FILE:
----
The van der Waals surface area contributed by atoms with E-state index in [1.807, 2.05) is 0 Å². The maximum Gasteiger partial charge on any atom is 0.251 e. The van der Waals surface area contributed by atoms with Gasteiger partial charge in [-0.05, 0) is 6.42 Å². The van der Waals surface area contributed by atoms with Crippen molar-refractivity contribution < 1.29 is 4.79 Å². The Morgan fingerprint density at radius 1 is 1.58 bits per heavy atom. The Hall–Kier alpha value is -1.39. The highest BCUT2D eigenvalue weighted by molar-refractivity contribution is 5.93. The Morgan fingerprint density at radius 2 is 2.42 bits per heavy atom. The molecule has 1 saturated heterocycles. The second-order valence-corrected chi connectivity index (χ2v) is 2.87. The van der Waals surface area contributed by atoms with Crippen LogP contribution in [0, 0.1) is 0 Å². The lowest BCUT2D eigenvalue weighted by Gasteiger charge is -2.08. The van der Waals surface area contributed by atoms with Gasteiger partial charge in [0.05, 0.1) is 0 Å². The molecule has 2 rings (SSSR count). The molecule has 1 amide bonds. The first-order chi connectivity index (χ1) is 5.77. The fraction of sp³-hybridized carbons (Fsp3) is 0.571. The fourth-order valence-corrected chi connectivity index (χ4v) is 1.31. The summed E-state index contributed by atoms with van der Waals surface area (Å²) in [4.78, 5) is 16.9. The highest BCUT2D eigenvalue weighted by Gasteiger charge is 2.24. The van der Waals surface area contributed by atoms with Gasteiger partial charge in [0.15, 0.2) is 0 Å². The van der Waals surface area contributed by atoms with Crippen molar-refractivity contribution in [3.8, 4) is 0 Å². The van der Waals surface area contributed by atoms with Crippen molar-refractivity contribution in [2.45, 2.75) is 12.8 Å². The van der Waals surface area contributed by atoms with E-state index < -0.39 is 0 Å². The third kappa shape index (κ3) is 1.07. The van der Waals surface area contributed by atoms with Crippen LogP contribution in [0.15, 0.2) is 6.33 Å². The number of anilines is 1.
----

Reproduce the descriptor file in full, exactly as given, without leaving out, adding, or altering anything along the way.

The van der Waals surface area contributed by atoms with E-state index in [1.807, 2.05) is 0 Å². The maximum Gasteiger partial charge on any atom is 0.251 e. The van der Waals surface area contributed by atoms with Gasteiger partial charge in [-0.05, 0) is 6.42 Å². The van der Waals surface area contributed by atoms with Crippen molar-refractivity contribution < 1.29 is 4.79 Å². The Morgan fingerprint density at radius 1 is 1.58 bits per heavy atom. The Hall–Kier alpha value is -1.39. The highest BCUT2D eigenvalue weighted by molar-refractivity contribution is 5.93. The Morgan fingerprint density at radius 2 is 2.42 bits per heavy atom. The molecule has 1 saturated heterocycles. The second-order valence-corrected chi connectivity index (χ2v) is 2.87. The van der Waals surface area contributed by atoms with Crippen LogP contribution in [0, 0.1) is 0 Å². The lowest BCUT2D eigenvalue weighted by Gasteiger charge is -2.08. The van der Waals surface area contributed by atoms with Gasteiger partial charge in [0.05, 0.1) is 0 Å². The molecule has 2 rings (SSSR count). The molecule has 1 amide bonds. The first-order chi connectivity index (χ1) is 5.77. The fraction of sp³-hybridized carbons (Fsp3) is 0.571. The fourth-order valence-corrected chi connectivity index (χ4v) is 1.31. The summed E-state index contributed by atoms with van der Waals surface area (Å²) in [4.78, 5) is 16.9. The highest BCUT2D eigenvalue weighted by Gasteiger charge is 2.24. The van der Waals surface area contributed by atoms with Gasteiger partial charge in [0.15, 0.2) is 0 Å². The van der Waals surface area contributed by atoms with Crippen molar-refractivity contribution in [3.8, 4) is 0 Å². The van der Waals surface area contributed by atoms with Crippen molar-refractivity contribution in [2.45, 2.75) is 12.8 Å². The van der Waals surface area contributed by atoms with E-state index < -0.39 is 0 Å². The third kappa shape index (κ3) is 1.07. The van der Waals surface area contributed by atoms with Crippen LogP contribution in [0.15, 0.2) is 6.33 Å². The number of anilines is 1.